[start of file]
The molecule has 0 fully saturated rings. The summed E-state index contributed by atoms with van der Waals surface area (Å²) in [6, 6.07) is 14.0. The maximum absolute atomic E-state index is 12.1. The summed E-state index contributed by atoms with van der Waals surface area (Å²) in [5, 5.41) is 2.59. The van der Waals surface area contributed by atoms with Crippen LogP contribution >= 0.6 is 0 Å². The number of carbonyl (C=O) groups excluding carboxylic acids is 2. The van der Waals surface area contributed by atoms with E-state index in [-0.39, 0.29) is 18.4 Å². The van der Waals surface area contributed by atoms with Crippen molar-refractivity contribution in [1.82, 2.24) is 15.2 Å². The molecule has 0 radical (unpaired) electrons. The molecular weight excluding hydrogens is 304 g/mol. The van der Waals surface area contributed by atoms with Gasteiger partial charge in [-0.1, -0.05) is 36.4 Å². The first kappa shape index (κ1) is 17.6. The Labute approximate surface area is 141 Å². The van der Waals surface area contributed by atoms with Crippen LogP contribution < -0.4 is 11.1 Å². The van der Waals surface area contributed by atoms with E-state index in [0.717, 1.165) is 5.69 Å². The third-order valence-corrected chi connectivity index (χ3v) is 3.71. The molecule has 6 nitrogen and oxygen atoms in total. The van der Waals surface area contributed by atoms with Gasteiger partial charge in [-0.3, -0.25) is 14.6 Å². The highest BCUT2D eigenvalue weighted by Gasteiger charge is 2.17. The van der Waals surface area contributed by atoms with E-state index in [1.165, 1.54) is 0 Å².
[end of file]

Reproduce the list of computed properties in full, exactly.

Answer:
The molecule has 0 fully saturated rings. The summed E-state index contributed by atoms with van der Waals surface area (Å²) in [6, 6.07) is 14.0. The maximum absolute atomic E-state index is 12.1. The summed E-state index contributed by atoms with van der Waals surface area (Å²) in [5, 5.41) is 2.59. The van der Waals surface area contributed by atoms with Crippen LogP contribution >= 0.6 is 0 Å². The number of carbonyl (C=O) groups excluding carboxylic acids is 2. The van der Waals surface area contributed by atoms with E-state index in [-0.39, 0.29) is 18.4 Å². The van der Waals surface area contributed by atoms with Crippen molar-refractivity contribution in [1.82, 2.24) is 15.2 Å². The molecule has 0 radical (unpaired) electrons. The molecular weight excluding hydrogens is 304 g/mol. The van der Waals surface area contributed by atoms with Gasteiger partial charge in [-0.1, -0.05) is 36.4 Å². The first kappa shape index (κ1) is 17.6. The Labute approximate surface area is 141 Å². The van der Waals surface area contributed by atoms with Crippen LogP contribution < -0.4 is 11.1 Å². The van der Waals surface area contributed by atoms with E-state index in [0.717, 1.165) is 5.69 Å². The third-order valence-corrected chi connectivity index (χ3v) is 3.71. The molecule has 6 nitrogen and oxygen atoms in total. The van der Waals surface area contributed by atoms with Gasteiger partial charge in [-0.3, -0.25) is 14.6 Å². The highest BCUT2D eigenvalue weighted by Gasteiger charge is 2.17. The van der Waals surface area contributed by atoms with E-state index in [1.165, 1.54) is 0 Å².